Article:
209+). If we draw the normal MN we shall have the subnore
da mal PN =
rallel to MP, we shall have PT : PM :: AT : AS, or
Now if we suppose z infinite, the %+a
%+a quantity will not differ from unity. Consequently we shalı
z+a then have AS=b. Hence it follows that if we draw AD and Ad perpendicular to CA, and each equal to the semiconjugate axis b, the lines CD, Cd, drawn so as to pass through the points D, d, and the centre C, will be the asymptotes' to the hyperbola MAM', and if prolonged in a contrary direction, they will be those of the opposite hyperbola.
If the hyperbola is equilateral, the angle DCd, made by the asymptotes, is a right angle, for then DA=Ad=CA.
The hyperbola referred to its asymptotes has many properties; here follow the principle of them:
50. If though any point N of the asymptote we draw the straight line Nn parallel to the line Dd, we shall have CA : DA ::CP: NP
M bz or a:b::2: there.
bz fore NM y,
back and Mn="+y. Con
la sequently NM x Mn=
boz-yo = bb = DA'. Since NP =
bon", and that MP• =6*: a -bb, we have always NBZMP. Consequently the hyperbolic branch can never come in contact with its asymptote.
However it perpetually approaches towards it, for as the absicissa increases, the difference between bé zand bo za
- bb becomes less
ao sensible ; so that if we suppose z infinite, this differencc vanishes.
51. Draw MQ and AL parallel to the asymptote Cd. It is easy to see that the triangles DLA and LCA are isosceles. Let then AL=DL=m, C&=x, QM =y. If we draw MK, parallel and equal to CQ, because of the similar triangles DLA, NQM, M'Kn, we shall have the proportions MN : DA :: QM: LA
Mn : DA :: MK : DLTherefore Mn X MN : DA? :: QM MK : AL'. But Mnx MN= DA', hence xy=mn, an equation to the hyperbola referred to ils asymptotes, in which mm = (aa +66) is called the power of the hyperbola.
52. If two parallels Ff, Gg, terminated at the asymptotes cut an hyperbola in the points m, h, p, K, we shall have Gpx pg =Fm X mf. For if we draw MmN, PpQ, perpendicular to the axis, we shall have
Fm : Mm :: Gp : Pp and mf : mN :: Pg : PQ therefore Fm X mf : Mm XmN :: Gp x pg : Pp. X PQ. But (50) PpXpQ=66=MmX mN. Consequently Fm X mf=Cpx pg. And therefore also Kg x KG=fhxh F.
53. If we suppose that the points p, K coincide in a single point D, the line TDt will be a tangent to the point D, and we shall have Fm X mf=Dt X DT and fh XhF=Dix DT= Fm X mf, therefore th (hm +mF)= Fm (mh+hf); therefore th= Fm, and consequently TD=Dt. But if we draw DE parallel to Cl, or an ordinate to the asymptote CT, the similar triangles TDE, TIC, will give TE= EC. Consequently to draw to the hyperbola a tangent to a point D, corresponding to the ordinate DE, we must take ET=EC and draw through the points T and D, the tangent TDt.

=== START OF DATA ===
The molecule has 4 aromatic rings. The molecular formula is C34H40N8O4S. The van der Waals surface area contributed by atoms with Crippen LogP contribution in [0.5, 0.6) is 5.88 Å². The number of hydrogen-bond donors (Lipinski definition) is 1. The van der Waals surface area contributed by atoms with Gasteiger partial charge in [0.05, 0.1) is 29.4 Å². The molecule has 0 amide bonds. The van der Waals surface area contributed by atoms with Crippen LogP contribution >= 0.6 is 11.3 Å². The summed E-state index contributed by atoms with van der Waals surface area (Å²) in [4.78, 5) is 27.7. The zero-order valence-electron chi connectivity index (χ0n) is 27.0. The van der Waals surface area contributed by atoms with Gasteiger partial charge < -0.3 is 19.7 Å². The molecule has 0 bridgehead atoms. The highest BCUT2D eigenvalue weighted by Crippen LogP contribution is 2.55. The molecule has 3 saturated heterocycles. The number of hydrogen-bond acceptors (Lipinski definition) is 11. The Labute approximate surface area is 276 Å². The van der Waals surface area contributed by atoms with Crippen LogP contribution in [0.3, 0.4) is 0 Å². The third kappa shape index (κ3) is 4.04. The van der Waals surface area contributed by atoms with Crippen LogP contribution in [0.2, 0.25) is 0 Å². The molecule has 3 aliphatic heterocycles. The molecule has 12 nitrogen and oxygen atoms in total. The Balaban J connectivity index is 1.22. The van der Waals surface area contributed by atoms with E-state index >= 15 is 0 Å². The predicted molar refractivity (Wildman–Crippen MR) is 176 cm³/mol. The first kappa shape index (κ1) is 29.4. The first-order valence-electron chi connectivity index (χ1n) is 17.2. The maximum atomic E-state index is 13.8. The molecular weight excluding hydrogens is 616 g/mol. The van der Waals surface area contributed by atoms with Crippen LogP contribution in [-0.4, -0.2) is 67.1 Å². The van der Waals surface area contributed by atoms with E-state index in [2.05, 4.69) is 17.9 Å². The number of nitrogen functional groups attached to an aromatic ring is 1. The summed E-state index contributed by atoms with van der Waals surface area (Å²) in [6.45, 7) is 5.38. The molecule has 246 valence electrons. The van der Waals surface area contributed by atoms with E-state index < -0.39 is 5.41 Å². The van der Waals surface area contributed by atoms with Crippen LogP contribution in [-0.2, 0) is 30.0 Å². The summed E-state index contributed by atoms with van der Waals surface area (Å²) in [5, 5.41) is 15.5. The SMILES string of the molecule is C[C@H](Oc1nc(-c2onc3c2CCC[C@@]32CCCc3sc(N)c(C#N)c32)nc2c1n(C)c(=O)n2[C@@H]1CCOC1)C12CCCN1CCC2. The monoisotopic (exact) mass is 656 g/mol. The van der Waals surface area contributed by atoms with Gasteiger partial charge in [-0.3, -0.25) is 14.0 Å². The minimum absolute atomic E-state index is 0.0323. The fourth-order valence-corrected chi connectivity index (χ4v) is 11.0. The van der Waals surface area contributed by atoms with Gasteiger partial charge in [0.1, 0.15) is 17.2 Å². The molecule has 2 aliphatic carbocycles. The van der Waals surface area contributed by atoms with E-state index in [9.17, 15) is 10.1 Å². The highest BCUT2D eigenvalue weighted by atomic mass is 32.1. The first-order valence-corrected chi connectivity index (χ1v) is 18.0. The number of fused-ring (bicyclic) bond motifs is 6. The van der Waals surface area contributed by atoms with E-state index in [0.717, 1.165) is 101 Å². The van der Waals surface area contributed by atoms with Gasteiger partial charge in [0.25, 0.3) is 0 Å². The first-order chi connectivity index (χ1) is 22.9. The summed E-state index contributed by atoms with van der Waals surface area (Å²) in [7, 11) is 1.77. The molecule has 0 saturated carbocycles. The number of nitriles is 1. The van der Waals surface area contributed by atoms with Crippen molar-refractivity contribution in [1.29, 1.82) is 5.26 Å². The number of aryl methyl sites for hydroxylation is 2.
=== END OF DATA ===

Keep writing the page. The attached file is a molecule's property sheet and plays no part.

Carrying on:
54. Since we always have fh=Fm, in whatever manner we draw the straight line Ff, the two parts Fm, fh intercepted between the curve and its asymptotes will always be equal.
Hence we derive an easy manner of describing an hyperbola between two given asymptotes CT, Ct, and passing through a given point m.
Draw through this point the right lines Ff, MN, &c. and take fh =Fn, nN=Mm, &c, and the points no h, &c. will be in the hyperbola.
55. According to what we have seen (58), a tangent TMt, terminated at the asymptotes is bisected at the point of contact M. If we draw MCM', this line is called a diameter; the tangent TMt is its conjugate diameter. Its ordinates are the right lines mQm parallel to the conjugate diameter
d TMt or Ďcd, and the parameter of any diameter is a line, a third proportional to that di
D ameter and its conju- PI gate. The line MCM = 2CM is also called the first or principal
В. diameter, and the line
H TMt = 2TM = DC4
T = 2DC is the second
G conjugate diameter.
56. This premised, it is easy to see that a
N. 111' diameter bisects all its ordinates. For NQ:Qn ::TM:Mt, and Nm=mn. Call then CM=m, CD=TM=n, CQ= ,,Qm=y; and we shall have min::Z: NQ=
But Nm X mn
=TM Hence no = yy, and yy = (2*—m*), an equation similar to that of the co-ordinates to the transverse axis.
ma This equation gives z = (yo+m*). Consequently if we make
na Cp=z, pm=y, we shall have yy=** (zo+n") for the equation to the co-ordinates of the second diameter CD; ít is easy to perceive the analogy which this equation has to that of the co-ordinates to the conjugate axis.
57. Let now aCA be the transverse axis of the hyperbola, and suppose that BA represents the semiconjugate axis ; if we draw